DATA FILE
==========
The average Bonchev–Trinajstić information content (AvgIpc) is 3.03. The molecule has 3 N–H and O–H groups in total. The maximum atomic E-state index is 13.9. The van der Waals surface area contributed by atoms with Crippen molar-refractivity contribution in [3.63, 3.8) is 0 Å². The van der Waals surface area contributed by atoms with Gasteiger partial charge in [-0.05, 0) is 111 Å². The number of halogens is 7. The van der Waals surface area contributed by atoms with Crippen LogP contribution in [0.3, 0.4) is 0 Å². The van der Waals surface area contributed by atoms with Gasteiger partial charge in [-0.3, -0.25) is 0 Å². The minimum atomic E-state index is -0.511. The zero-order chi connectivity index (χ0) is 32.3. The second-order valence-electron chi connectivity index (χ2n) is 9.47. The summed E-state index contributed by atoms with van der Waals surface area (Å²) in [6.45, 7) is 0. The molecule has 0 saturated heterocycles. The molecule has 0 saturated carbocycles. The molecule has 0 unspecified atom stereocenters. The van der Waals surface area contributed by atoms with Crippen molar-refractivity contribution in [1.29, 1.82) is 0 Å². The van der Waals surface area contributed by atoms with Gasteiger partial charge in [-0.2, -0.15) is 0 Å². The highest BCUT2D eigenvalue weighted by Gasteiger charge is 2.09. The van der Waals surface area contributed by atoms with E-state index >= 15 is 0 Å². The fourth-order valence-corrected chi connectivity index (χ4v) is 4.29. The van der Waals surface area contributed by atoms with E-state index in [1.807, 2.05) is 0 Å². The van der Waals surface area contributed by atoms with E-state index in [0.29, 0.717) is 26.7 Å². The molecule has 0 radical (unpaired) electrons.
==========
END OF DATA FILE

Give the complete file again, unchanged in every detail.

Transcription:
The average Bonchev–Trinajstić information content (AvgIpc) is 3.03. The molecule has 3 N–H and O–H groups in total. The maximum atomic E-state index is 13.9. The van der Waals surface area contributed by atoms with Crippen molar-refractivity contribution in [3.63, 3.8) is 0 Å². The van der Waals surface area contributed by atoms with Gasteiger partial charge in [-0.05, 0) is 111 Å². The number of halogens is 7. The van der Waals surface area contributed by atoms with Crippen LogP contribution in [0.3, 0.4) is 0 Å². The van der Waals surface area contributed by atoms with Gasteiger partial charge in [-0.3, -0.25) is 0 Å². The minimum atomic E-state index is -0.511. The zero-order chi connectivity index (χ0) is 32.3. The second-order valence-electron chi connectivity index (χ2n) is 9.47. The summed E-state index contributed by atoms with van der Waals surface area (Å²) in [6.45, 7) is 0. The molecule has 0 saturated heterocycles. The molecule has 0 saturated carbocycles. The molecule has 0 unspecified atom stereocenters. The van der Waals surface area contributed by atoms with Crippen molar-refractivity contribution in [1.29, 1.82) is 0 Å². The van der Waals surface area contributed by atoms with Gasteiger partial charge in [-0.2, -0.15) is 0 Å². The highest BCUT2D eigenvalue weighted by Gasteiger charge is 2.09. The van der Waals surface area contributed by atoms with E-state index >= 15 is 0 Å². The fourth-order valence-corrected chi connectivity index (χ4v) is 4.29. The van der Waals surface area contributed by atoms with E-state index in [1.807, 2.05) is 0 Å². The van der Waals surface area contributed by atoms with E-state index in [0.29, 0.717) is 26.7 Å². The molecule has 0 radical (unpaired) electrons.